WR Geno Lewis - Lewis ranks fifth in the Big Ten with 85.3 receiving yards per game and 5.3 receptions per game.

LB Mike Hull - Hull leads the Big Ten and is ninth in the nation in solo tackles per game at 6.7. He is second in the Big Ten and 17th nationally in total tackles at 10.7 per contest.

K Sam Ficken - Ficken is sixth in the nation and first in the Big Ten in field goals made per game at 2.00.

Early Look at the Buckeyes
The Buckeyes enter the week on a four-game winning streak after cruising past Rutgers at home on Saturday. Since dropping a 35-21 decision to Virginia Tech on Sept. 6, the Buckeyes have been red-hot on the offensive side of the ball. During the four-game winning streak, Ohio State has averaged 56.0 ppg.

The winning streak includes a 2-0 start in Big Ten play following a win at Maryland (52-24) and Saturday's triumph over the Scarlet Knights (56-17). The Buckeyes lead the Big Ten in total offense at 533.8 yards per game. The unit is second in scoring at 46.5 points per game.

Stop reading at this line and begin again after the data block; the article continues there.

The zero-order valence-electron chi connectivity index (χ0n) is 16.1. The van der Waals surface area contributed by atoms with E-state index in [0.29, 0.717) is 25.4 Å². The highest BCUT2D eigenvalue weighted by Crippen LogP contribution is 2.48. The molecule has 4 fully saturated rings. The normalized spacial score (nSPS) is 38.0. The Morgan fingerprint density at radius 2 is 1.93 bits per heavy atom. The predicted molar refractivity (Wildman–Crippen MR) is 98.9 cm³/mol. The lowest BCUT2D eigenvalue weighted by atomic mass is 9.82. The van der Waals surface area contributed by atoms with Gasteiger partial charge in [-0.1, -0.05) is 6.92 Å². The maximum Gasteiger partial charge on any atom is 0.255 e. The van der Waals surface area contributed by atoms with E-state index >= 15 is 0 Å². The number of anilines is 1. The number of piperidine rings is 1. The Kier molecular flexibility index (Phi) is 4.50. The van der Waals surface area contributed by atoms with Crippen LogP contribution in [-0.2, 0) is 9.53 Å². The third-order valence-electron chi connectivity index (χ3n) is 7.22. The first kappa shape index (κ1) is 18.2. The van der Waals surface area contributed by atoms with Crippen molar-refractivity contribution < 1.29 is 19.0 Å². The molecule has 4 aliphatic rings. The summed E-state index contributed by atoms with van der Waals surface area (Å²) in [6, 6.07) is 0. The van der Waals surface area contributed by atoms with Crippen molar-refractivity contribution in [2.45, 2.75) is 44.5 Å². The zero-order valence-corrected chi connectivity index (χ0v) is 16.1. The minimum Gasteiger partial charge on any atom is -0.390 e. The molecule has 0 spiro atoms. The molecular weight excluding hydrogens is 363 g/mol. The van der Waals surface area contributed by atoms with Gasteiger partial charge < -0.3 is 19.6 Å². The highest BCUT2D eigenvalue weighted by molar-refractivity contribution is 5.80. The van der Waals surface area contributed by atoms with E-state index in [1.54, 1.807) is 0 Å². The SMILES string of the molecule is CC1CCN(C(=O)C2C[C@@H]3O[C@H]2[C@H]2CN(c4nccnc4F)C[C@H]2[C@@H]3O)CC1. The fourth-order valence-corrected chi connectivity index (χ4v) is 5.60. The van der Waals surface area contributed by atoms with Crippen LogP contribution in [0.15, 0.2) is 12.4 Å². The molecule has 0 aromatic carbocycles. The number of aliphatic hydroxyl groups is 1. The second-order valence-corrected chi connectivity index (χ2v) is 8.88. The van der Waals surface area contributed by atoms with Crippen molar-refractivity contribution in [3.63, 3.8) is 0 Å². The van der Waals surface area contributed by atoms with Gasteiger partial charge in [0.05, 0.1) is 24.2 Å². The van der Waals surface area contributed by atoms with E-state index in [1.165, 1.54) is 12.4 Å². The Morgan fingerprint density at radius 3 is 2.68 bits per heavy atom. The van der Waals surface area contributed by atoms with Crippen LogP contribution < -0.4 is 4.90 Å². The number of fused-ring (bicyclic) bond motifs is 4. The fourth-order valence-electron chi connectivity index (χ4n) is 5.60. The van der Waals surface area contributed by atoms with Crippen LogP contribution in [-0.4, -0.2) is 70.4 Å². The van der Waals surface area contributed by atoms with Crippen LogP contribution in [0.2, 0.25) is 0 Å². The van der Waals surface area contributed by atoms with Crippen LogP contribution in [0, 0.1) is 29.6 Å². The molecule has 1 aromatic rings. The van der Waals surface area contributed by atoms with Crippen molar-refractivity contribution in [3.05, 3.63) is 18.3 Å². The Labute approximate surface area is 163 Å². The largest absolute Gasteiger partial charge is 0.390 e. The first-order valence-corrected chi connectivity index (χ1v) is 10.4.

Freshman quarterback J.T. Barrett leads the conference in total offense (333.0 ypg) and pass efficiency (182.1). Barrett has thrown for 1,615 yards and 20 touchdowns. Additionally, he has rushed for 383 yards and scored four rushing touchdowns.

Defensively, Ohio State is ranked fifth in the Big Ten, allowing 319.5 yards per game. The Buckeyes are ranked second in the conference against the pass (181.7 ypg) and sixth against the run (137.8). Linebacker Joshua Perry leads the Ohio State defense in tackling with 45 stops on the season.

Saturday marks Ohio State's second true road game of 2014.

Follow's Tony Mancuso on Twitter @GoPSUTony

By Astrid Diaz, Student Staff Writer
UNIVERSITY PARK, Pa. - The intensity meter is about to spike as the Penn State cross country teams head to Indiana State University on Saturday to compete in the 2014 Pre-National Invitational.